The ACsEV (Aradi és Csanádi Egyesült Vasutak, En.: Arad & Csanad United Railways) were a Hungarian joint-stock railway company. Till 1920, the network had a length of 391 km. Since 1903, the company bought more than forty petrol-electric self-propelled railcars, and thus for some years performed one of the most advanced passenger transports in the world. Due to changes of the borders, in 1920 more than half of the company's network was taken over by the Romanian Railways (CFR).
The Arad–Körösvölgyi Vasút (Arad – Körös-Valley Railway was founded in 1873. From 1 February 1877 to 25 September 1881, it built its line from Arad northeastward to Boressebes (Ro.: Sebiș) in the Fehér-Körös (Crişul Alb) valley.
The Arad–Csanádi Vasút (Arad–Csanád Railway), licensed in 1881, built its Y-shaped network between Arad and Szeged in the short space of time from 5 November 1882 to 20 May 1883.
In 1886, both companies merged to form Aradi és Csanádi Egyesült Vasutak. Soon the railway to Kisjenő was built. In 1889 the branch to Csermő was opened, and in 1889–1896, the line in Crişul Alb valley was prolonged to Brad.
The network consisted of two main lines, connecting Arad in opposite directions, and three side lines, two of which forming a circle.Arad** = Uj-Szent-Anna (Sântana) – Pankota (Pâncota) – Borosjenő (Ineu) – Borossebes (Sebiș) – Brád (Brad) (167 km)
Uj-Szent-Anna (Sântana) = Kisjenő (Chișineu-Criș) ≠ Kétegyháza** (49 km, due to a 120°-turn in Kisjenö almost two lines)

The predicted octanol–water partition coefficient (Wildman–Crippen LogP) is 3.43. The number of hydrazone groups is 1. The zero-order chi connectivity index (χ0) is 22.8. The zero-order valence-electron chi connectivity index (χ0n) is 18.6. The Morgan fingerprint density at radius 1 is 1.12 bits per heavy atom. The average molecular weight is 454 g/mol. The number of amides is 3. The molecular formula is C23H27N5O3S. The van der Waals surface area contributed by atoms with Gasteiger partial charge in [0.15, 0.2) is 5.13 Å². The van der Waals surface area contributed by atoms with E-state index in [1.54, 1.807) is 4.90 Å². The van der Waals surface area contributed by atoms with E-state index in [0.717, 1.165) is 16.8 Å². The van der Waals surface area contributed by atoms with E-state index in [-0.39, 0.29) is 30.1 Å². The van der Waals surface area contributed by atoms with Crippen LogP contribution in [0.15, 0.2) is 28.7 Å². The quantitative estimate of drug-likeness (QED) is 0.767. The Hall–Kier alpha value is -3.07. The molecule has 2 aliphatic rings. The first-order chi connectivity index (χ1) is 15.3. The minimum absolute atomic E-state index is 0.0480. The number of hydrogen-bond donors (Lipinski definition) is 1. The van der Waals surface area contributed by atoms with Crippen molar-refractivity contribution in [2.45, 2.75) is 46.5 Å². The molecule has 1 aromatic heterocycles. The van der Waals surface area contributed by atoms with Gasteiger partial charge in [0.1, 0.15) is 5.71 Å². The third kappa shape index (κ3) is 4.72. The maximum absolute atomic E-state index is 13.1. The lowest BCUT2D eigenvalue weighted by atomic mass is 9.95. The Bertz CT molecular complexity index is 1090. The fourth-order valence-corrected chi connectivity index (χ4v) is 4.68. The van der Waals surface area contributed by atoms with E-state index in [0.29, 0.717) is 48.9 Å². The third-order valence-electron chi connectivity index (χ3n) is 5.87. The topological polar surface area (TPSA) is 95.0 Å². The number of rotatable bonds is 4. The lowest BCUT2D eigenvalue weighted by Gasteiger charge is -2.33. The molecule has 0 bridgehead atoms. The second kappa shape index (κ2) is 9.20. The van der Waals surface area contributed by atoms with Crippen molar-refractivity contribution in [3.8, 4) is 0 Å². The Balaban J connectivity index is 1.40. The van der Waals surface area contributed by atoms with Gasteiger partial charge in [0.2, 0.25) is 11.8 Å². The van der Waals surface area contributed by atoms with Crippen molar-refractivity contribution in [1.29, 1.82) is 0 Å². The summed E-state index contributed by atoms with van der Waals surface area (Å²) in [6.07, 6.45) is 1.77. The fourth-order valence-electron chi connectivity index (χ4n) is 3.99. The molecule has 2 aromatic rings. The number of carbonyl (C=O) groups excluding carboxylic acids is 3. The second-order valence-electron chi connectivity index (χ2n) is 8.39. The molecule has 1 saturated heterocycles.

Borosjenő – Csermő (Cermei) (14 km)
Arad** ≠ Mezőhegyes – Nagylak (Nădlac) – Apátfalva – Makó* – Kiszombor – Szőreg* ▬ Szeged* (121 km)
Mezőhegyes – Kovácsháza° – Kétegyháza** (40 km)
Explanation:1910 – 1918:
** connection to Hungarian State Railways' (MÁV)-line Szolnok – Arad – Temesvár (Timișoara)
* connection to other MÁV-lines
▬ joint use of a MÁV-line
° connection to narrow gauge AEGV (Alföldi Első Gazdasági Vasút, En.: Alföld First Rural Railway)
= today part of C.F.R.-line 310 Arad – Oradea
≠ today interrupted
(in brackets: Romanian names)
End of 1910 the company owned 41 petrol-electric Weitzer railmotors and 37 adequate trailers, furthermore 38 steam engines, 41 conventional passenger cars, 30 luggage cars, 30 luggage cars with a conductors' compartment, 9 mailcars, and 2069 freightcars.
The railmotors allowed quite a dense frequency of trains for local commuter traffic as well as for longer distances. They ran as ordinary trains, as express trains, and as mail trains.
As a result of the treaty of Trianon, the network of ACsEV was divided in 1920. More than half of it came to Romania and was taken ofer by Căile Ferate Române (C.F.R.): since 1923 was operated by CFR, and in 1927 the whole company was bought by the Romanian state.
The Hungarian rest was operated by Győr-Sopron-Ebenfurti Vasút (GySEV) and in 1927 it was renamed to Szeged–Csanádi Vasút (Szeged–Csanádi Railway). In 1945 it was taken over by Ungarian State Railway MÁV.